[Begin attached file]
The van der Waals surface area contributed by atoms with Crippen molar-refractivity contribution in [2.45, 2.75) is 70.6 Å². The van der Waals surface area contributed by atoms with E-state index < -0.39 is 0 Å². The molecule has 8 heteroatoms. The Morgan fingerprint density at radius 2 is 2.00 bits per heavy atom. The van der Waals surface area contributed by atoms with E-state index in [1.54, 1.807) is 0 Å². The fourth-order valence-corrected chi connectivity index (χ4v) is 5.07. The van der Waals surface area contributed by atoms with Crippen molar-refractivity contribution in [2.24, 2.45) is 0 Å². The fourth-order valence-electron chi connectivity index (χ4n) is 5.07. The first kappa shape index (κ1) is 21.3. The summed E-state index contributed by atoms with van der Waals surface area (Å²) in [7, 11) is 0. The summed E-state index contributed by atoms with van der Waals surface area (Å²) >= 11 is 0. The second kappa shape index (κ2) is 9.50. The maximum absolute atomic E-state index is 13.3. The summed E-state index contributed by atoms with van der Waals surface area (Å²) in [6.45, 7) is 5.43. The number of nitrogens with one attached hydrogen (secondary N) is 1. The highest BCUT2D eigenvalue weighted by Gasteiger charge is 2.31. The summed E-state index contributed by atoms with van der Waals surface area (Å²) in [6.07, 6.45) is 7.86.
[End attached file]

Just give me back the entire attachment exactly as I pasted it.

The van der Waals surface area contributed by atoms with Crippen molar-refractivity contribution in [2.45, 2.75) is 70.6 Å². The van der Waals surface area contributed by atoms with E-state index < -0.39 is 0 Å². The molecule has 8 heteroatoms. The Morgan fingerprint density at radius 2 is 2.00 bits per heavy atom. The van der Waals surface area contributed by atoms with E-state index in [1.54, 1.807) is 0 Å². The fourth-order valence-corrected chi connectivity index (χ4v) is 5.07. The van der Waals surface area contributed by atoms with Crippen molar-refractivity contribution in [2.24, 2.45) is 0 Å². The fourth-order valence-electron chi connectivity index (χ4n) is 5.07. The first kappa shape index (κ1) is 21.3. The summed E-state index contributed by atoms with van der Waals surface area (Å²) in [7, 11) is 0. The summed E-state index contributed by atoms with van der Waals surface area (Å²) >= 11 is 0. The second kappa shape index (κ2) is 9.50. The maximum absolute atomic E-state index is 13.3. The summed E-state index contributed by atoms with van der Waals surface area (Å²) in [6.45, 7) is 5.43. The number of nitrogens with one attached hydrogen (secondary N) is 1. The highest BCUT2D eigenvalue weighted by Gasteiger charge is 2.31. The summed E-state index contributed by atoms with van der Waals surface area (Å²) in [6.07, 6.45) is 7.86.